We are one of a small number of vets in the UK performing keyhole surgery and have been since 2008. It’s a brilliant way of performing operations inside your pet with only very small – often less than 1cm – holes.
A camera is used to show a brightly lit and magnified picture of the area and the wide range of special surgical instruments allow us to perform a number of different procedures. We can operate in areas difficult to reach such as within the chest and even spot hidden problems.
Benefits of keyhole:
The size of the hole we make in your pet’s tummy is directly related to the amount of pain it feels. Wouldn’t you prefer to feel less pain after surgery? Well now your pet can too. This technique allows the surgeon to go to the organs, not the other way round, so there is far less internal trauma also. Pain after a neutering operation may be reduced by up to 65% compared to a conventional approach.
The small keyhole wound results in fewer complications after surgery and much less scarring – speeding up recovery time. Traditional surgery means it is 2-3 weeks before your dog can exercise properly again. But the keyhole technique we use means that within a few days, your pet will be back to normal and playing down the park again.
Keyhole has Many Uses
We have invested in the latest equipment that dramatically reduces the surgical time. We are also able to offer the advantage of this technique to many operations including biopsies, removal of bladder stones, foreign body retrieval as well as routine neutering.
This minimally invasive procedure results in two very small wounds compared with one larger wound. Studies have shown that neutering done in this way can be up to 65% less painful. We have just invested in new equipment that will dramatically reduce the surgical time for this procedure so your pet is even more likely to make a quicker recovery.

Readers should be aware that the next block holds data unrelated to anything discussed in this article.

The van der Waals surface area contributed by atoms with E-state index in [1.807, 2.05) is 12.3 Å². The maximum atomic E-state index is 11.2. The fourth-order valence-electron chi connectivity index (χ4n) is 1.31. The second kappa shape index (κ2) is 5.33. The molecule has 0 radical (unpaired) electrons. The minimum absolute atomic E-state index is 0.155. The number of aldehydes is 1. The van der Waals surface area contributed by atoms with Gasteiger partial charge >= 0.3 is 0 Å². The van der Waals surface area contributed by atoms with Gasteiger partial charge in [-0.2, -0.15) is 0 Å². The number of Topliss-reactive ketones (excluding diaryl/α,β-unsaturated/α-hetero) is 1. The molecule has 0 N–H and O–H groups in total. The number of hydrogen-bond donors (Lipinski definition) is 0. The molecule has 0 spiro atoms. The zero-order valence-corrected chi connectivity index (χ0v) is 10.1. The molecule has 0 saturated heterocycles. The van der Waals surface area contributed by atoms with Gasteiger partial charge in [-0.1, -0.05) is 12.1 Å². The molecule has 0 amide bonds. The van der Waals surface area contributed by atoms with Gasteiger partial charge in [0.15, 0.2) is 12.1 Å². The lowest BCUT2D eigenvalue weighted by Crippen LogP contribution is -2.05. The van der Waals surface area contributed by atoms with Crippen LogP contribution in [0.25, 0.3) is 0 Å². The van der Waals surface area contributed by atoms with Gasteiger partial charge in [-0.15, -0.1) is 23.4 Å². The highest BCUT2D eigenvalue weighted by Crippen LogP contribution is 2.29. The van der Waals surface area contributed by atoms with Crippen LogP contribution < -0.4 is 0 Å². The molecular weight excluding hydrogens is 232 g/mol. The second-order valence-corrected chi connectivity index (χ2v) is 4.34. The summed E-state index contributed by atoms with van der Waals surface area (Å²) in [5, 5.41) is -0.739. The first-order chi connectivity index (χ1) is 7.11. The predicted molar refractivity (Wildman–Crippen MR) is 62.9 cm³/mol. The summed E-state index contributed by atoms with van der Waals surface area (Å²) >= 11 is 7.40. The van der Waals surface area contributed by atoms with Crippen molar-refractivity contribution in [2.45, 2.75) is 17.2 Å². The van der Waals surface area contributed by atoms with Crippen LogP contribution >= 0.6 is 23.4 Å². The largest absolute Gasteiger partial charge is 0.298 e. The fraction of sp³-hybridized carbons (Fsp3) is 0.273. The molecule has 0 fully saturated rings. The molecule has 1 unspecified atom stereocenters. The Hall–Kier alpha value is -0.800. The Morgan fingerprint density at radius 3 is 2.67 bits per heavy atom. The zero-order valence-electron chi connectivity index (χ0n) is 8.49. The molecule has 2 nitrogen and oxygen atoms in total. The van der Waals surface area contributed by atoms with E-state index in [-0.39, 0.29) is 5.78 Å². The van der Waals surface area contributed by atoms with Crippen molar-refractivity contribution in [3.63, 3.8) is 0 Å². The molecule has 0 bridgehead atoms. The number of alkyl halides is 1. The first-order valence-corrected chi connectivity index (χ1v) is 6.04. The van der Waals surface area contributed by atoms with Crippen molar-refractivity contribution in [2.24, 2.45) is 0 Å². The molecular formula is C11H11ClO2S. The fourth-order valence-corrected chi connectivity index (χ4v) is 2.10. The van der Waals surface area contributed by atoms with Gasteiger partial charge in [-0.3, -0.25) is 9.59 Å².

Liver and Pancreas Biopsy
This is an extremely quick and efficient way to examine these organs and to take samples of the tissue for analysis. Pancreatic disease in particular is very hard to diagnose and treat effectively without a biopsy. Animals undergoing the procedure are likely to be poorly so the benefits of a small incision and a quick anaesthetic is huge.
Biopsy of Other Organs
Depending on the organ, its location within the body and its appearance on ultrasound, this may be a very appropriate means of getting a sample for diagnosis. Recently we have biopsied a young dog’s kidneys using this procedure to help with our diagnosis and to plan treatment.
Removal of Retained Testicle(s)
One or more testicles may be retained in the abdominal cavity in young animals. The testicles can be removed both for behavioural reasons, as with any other reasons, but commonly to prevent cancer developing at a later date. They can be located anywhere from the kidney to the groin region, laparosocopy helps with their location and removal. The picture above is one taken during such a procedure.
In deep-chested dogs, or those that are at risk of Bloat or Gastric-Dilatation and Volvulus (GDV), securing the stomach to the body wall can prevent rapidly fatal complications of this disease. Laparoscopic-assisted gastropexy can be done at the same as neutering or as a stand-alone procedure.